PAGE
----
To settle once and for all the rule on the correct computation of the award of backwages, this Court laid down jurisprudence in its Resolution en banc in Bustamante vs. NLRC[19] with regard to illegal dismissals effected after March 21, 1989 applying Article 279 of the Labor Code, as amended. Thus, an illegally dismissed employee is entitled to his full backwages from the time his compensation was withheld from him (which, as a rule, is from the time of his illegal dismissal) up to the time of his actual reinstatement. The legislative policy behind Republic Act No. 6715 points to "full backwages" as meaning exactly that, i.e. without deducting from backwages the earnings derived elsewhere by the concerned employee during the period of his illegal dismissal.

Considering that private respondent was terminated from service on January 12, 1987, which is prior to March 21, 1989, the NLRC correctly applied the ruling in the Mercury Drug case.[20]

WHEREFORE, premises considered, the instant petition is DISMISSED. The assailed Resolution dated November 13, 1992 of the National Labor Relations Commission is AFFIRMED.

Regalado, (Chairman), Melo, Puno, and Mendoza, JJ., concur.

[1] Decision of Labor Arbiter Arturo M. Paculanang dated May 15, 1989 in Case No. Sub-RAB IX-01-10064-88.

[2] Rollo, p. 57.

[3] NLRC (Fifth Division) Resolution dated November 13, 1992 penned by Presiding Commissioner Musib M. Buat, and concurred in by Commissioners Oscar N. Abella and Leon G. Gonzaga, Jr.; Rollo, pp. 38-39.

[4] Resolution dated January 14, 1993

[5] "Regular and Casual Employment. - - The provisions of written agreement to the contrary notwithstanding and regardless of the oral agreement of the parties, an employment shall be deemed to be regular where the employee has been engaged to perform activities which are usually necessary or desirable in the usual business or trade of the employer except where the employment has been fixed for a specific project or undertaking the completion or termination of which has been determined at the time of the engagement of the employee or where the work or services to be performed is seasonal in nature and the employment is for the duration of the season.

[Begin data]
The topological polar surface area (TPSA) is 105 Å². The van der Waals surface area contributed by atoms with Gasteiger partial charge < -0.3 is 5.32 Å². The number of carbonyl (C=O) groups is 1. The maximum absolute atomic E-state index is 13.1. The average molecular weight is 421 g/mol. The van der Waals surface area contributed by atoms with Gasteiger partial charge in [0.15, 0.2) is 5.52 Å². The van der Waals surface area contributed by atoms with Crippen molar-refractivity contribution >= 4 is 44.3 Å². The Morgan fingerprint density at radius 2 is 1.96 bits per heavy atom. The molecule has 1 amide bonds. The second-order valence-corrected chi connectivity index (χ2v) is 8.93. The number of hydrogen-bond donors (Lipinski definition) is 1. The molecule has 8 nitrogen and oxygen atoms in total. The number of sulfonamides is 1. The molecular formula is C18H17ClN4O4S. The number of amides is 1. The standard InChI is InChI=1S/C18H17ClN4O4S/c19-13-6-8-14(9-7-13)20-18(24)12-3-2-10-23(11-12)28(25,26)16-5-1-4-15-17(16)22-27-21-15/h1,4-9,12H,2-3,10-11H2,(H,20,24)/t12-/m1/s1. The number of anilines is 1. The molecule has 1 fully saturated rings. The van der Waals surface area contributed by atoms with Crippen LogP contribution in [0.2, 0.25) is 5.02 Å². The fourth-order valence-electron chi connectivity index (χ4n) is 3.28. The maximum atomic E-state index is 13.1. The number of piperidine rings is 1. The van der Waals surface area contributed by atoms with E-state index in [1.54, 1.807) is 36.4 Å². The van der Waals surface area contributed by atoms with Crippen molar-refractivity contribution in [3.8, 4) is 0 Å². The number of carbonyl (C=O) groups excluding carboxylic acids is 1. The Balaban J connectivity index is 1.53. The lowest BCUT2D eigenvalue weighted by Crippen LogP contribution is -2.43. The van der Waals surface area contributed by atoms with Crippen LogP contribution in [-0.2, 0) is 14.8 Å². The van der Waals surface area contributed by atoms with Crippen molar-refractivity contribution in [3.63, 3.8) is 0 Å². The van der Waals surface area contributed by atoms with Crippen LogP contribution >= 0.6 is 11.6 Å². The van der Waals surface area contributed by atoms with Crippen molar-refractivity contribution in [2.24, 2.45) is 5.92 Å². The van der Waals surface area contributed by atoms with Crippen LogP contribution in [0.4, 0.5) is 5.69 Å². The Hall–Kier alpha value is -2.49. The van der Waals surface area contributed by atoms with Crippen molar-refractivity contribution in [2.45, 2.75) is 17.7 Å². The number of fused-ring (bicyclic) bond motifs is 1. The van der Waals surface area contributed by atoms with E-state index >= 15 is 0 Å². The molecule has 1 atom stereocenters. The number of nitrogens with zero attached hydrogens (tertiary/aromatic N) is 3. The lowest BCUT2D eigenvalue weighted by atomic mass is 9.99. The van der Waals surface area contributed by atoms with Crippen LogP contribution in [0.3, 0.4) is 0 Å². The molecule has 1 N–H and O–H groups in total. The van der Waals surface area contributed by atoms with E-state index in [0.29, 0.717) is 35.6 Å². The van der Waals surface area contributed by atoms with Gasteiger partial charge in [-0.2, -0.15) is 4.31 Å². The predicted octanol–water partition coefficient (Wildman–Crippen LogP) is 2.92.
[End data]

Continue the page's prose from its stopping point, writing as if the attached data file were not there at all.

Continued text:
An employment shall be deemed to be casual if it is not covered by the preceding paragraph: Provided, that, any employee who has rendered at least one year of service, whether such service is continuous or broken, shall be considered a regular employee with respect to the activity in which he is employed and his employment shall continue while such activity exists."

[6] Purefoods Corporation vs. NLRC, Rodolfo Cordova, Violeta Crusis, et. al., G.R. No. 122653, December 12, 1997 citing the cases of Philippine Geothermal, Inc. vs. NLRC, 189 SCRA 211, 215[1990], Mercado vs. NLRC, 201 SCRA 332, 341-342 [1991], and Aurora Land Project Corp. vs. NLRC, G.R. No. 114733, January 2, 1997, 266 SCRA 48.

[7] 206 SCRA 643 [1992], citing De Leon vs. NLRC, 176 SCRA 615 [1989], which is cited in Bustamante vs. NLRC, 255 SCRA 145 [1996].

[8] De Leon vs. NLRC, supra., 621.

[9] Ibid.

[10] Tucor Industries, Inc. vs. NLRC, 197 SCRA 296, 301 [1991] cited in Purefoods Corporation vs. NLRC, Rodolfo Cordova, Violeta Crusis, et. al., supra.

[11] Otherwise known as the Herrera-Veloso Law.

[12] Article 279. Security of Tenure. – In cases of regular employment, the employer shall not terminate the services of an employee except for a just cause or when authorized by this Title. An employee who is unjustly dismissed from work shall be entitled to reinstatement without loss of seniority rights and other privileges and to his full backwages, inclusive of allowances, and to his other benefits or their monetary equivalent computed from the time his compensation was withheld from him up to the time of his actual reinstatement.

[13] 56 SCRA 694, 709.

[14] Medado vs. Court of Appeals, 185 SCRA 80 [1990], cited in Bustamante vs. NLRC, G.R. No. 111651, November 28, 1996, 265 SCRA 61, 69.

[15] G.R. No. 100898, July 5, 1993, 224 SCRA 410, 423.

[16] G.R. No. 96779, November 10,1993, 227 SCRA 655.

[17] Ferrer vs. NLRC, supra. 423., citing East Asiatic Company, Ltd. vs. Court of Industrial Relations, 40 SCRA 521 [1971].

[18] Ibid.

[19] 265 SCRA 61.

[20] NLRC Resolution, Rollo pp. 36-38.